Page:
Se conocen como tinta DYE aquellas sustancias coloreadas que pueden tener afinidad con diferentes sustratos sobre los que se desean aplicar.
Esto quiere decir, que los materiales sobre los que se impriman deben estar emulsionados convenientemente para que las tintas agarren sobre ellos sin que tiendan a descolgarse del material.
Muy utilizadas en impresión digital, consiguen los más altos grados de calidad en las impresiones de todo tipo de trabajos tanto de tintas planas como de imágenes fotográficas.
Se presentan, generalmente, disueltas en agua y presentan los colores porque absorben todos los colores del espectro luminoso salvo el que reflejan.
La tinta DYE no soportan la radiación solar ni la acción disolvente del agua, por lo que no pueden ser expuestas a la intemperie y deben laminarse para su protección
El uso de pigmentos DYE se remonta a 5000 años ya que en hallazgos arqueológicos han sido descubiertos útiles y restos de pigmentos DYE obtenidos de animales, vegetales o minerales. Fundamentalmente, los pigmentos DYE se han venido obteniendo históricamente del reino vegetal, pero en la actualidad la comercialización a gran escala hace que éstos se obtengan por muchos métodos.
Synthetic dyes quickly replaced the traditional natural dyes. They cost less, they offered a vast range of new colors, and they imparted better properties upon the dyed materials. Dyes are now classified according to how they are used in the dyeing process.
Acid dyes are water–soluble anionic dyes that are applied to fibers such as silk, wool, nylon and modified acrylic fibers using neutral to acid dyebaths. Attachment to the fiber is attributed, at least partly, to salt formation between anionic groups in the dyes and cationic groups in the fiber. Acid dyes are not substantive to cellulosic fibers. Most synthetic food colors fall in this category.
Basic dyes are water-soluble cationic dyes that are mainly applied to acrylic fibers, but find some use for wool and silk. Usually acetic acid is added to the dyebath to help the uptake of the dye onto the fiber. Basic dyes are also used in the coloration of paper.
Direct or substantive dyeing is normally carried out in a neutral or slightly alkaline dyebath, at or near boiling point, with the addition of either sodium chloride (NaCl) or sodium sulfate (Na2SO4). Direct dyes are used on cotton, paper, leather, wool, silk and nylon. They are also used as pH indicators and as biological stains.
Mordant dyes require a mordant, which improves the fastness of the dye against water, light and perspiration. The choice of mordant is very important as different mordants can change the final color significantly. Most natural dyes are mordant dyes and there is therefore a large literature base describing dyeing techniques. The most important mordant dyes are the synthetic mordant dyes, or chrome dyes, used for wool; these comprise some 30% of dyes used for wool, and are especially useful for black and navy shades. The mordant, potassium dichromate, is applied as an after-treatment. It is important to note that many mordants, particularly those in the heavy metal category, can be hazardous to health and extreme care must be taken in using them.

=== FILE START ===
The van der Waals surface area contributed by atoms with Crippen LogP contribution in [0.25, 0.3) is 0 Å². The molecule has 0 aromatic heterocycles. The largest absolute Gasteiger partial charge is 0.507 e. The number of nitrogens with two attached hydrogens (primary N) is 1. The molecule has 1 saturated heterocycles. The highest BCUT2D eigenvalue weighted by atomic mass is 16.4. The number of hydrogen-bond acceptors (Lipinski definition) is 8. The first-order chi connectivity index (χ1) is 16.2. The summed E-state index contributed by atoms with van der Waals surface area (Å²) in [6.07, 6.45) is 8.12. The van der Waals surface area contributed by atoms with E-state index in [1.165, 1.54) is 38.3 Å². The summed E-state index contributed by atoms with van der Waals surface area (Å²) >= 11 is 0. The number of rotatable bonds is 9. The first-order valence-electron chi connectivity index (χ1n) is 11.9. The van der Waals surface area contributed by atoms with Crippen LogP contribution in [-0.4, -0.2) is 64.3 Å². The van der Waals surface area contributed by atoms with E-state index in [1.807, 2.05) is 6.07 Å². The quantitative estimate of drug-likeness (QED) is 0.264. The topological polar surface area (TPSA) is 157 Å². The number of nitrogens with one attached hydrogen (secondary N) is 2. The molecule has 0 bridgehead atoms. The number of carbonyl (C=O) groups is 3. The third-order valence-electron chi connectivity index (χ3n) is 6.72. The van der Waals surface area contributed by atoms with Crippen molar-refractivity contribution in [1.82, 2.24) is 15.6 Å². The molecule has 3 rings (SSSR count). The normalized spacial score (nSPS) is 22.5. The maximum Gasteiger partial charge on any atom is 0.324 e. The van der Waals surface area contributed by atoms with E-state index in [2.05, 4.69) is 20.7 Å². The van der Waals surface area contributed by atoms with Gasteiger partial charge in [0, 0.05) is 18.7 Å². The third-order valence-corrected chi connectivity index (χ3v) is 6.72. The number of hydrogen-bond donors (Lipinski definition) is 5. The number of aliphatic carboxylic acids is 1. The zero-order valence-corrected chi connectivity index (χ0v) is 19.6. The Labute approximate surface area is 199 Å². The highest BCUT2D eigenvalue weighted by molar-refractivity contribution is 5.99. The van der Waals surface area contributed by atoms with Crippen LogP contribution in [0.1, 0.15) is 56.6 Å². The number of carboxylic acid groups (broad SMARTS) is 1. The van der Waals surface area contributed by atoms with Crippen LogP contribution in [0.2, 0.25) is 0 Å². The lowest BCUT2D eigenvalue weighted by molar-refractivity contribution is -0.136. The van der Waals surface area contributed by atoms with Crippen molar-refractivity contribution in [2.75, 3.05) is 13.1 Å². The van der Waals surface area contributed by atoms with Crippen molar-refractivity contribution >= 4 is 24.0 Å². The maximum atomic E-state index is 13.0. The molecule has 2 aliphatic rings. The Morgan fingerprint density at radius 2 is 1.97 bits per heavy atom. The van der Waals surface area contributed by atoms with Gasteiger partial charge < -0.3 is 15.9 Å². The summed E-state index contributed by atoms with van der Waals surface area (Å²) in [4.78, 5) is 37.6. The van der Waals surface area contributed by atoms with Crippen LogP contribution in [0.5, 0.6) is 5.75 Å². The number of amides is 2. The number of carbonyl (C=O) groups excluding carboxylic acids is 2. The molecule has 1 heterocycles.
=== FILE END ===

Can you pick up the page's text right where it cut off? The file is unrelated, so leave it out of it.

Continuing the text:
Vat dyes are essentially insoluble in water and incapable of dyeing fibres directly. However, reduction in alkaline liquor produces the water soluble alkali metal salt of the dye, which, in this leuco form, has an affinity for the textile fibre. Subsequent oxidation reforms the original insoluble dye. The color of denim is due to indigo, the original vat dye.
Reactive dyes utilize a chromophore attached to a substituent that is capable of directly reacting with the fibre substrate. The covalent bonds that attach reactive dye to natural fibers make them among the most permanent of dyes. «Cold» reactive dyes, such as Procion MX, Cibacron F, and Drimarene K, are very easy to use because the dye can be applied at room temperature. Reactive dyes are by far the best choice for dyeing cotton and other cellulose fibers at home or in the art studio.
Disperse dyes were originally developed for the dyeing of cellulose acetate, and are substantially water insoluble. The dyes are finely ground in the presence of a dispersing agent and then sold as a paste, or spray-dried and sold as a powder. Their main use is to dye polyester but they can also be used to dye nylon, cellulose triacetate, and acrylic fibres. In some cases, a dyeing temperature of 130 °C is required, and a pressurised dyebath is used. The very fine particle size gives a large surface area that aids dissolution to allow uptake by the fibre. The dyeing rate can be significantly influenced by the choice of dispersing agent used during the grinding.
Azo dyeing is a technique in which an insoluble azoic dye is produced directly onto or within the fibre. This is achieved by treating a fibre with both diazoic and coupling components. With suitable adjustment of dyebath conditions the two components react to produce the required insoluble azo dye. This technique of dyeing is unique, in that the final color is controlled by the choice of the diazoic and coupling components.
Sulfur dyes are two part «developed» dyes used to dye cotton with dark colors. The initial bath imparts a yellow or pale chartreuse color, This is aftertreated with a sulfur compound in place to produce the dark black we are familiar with in socks for instance. Sulfur Black 1 is the largest selling dye by volume.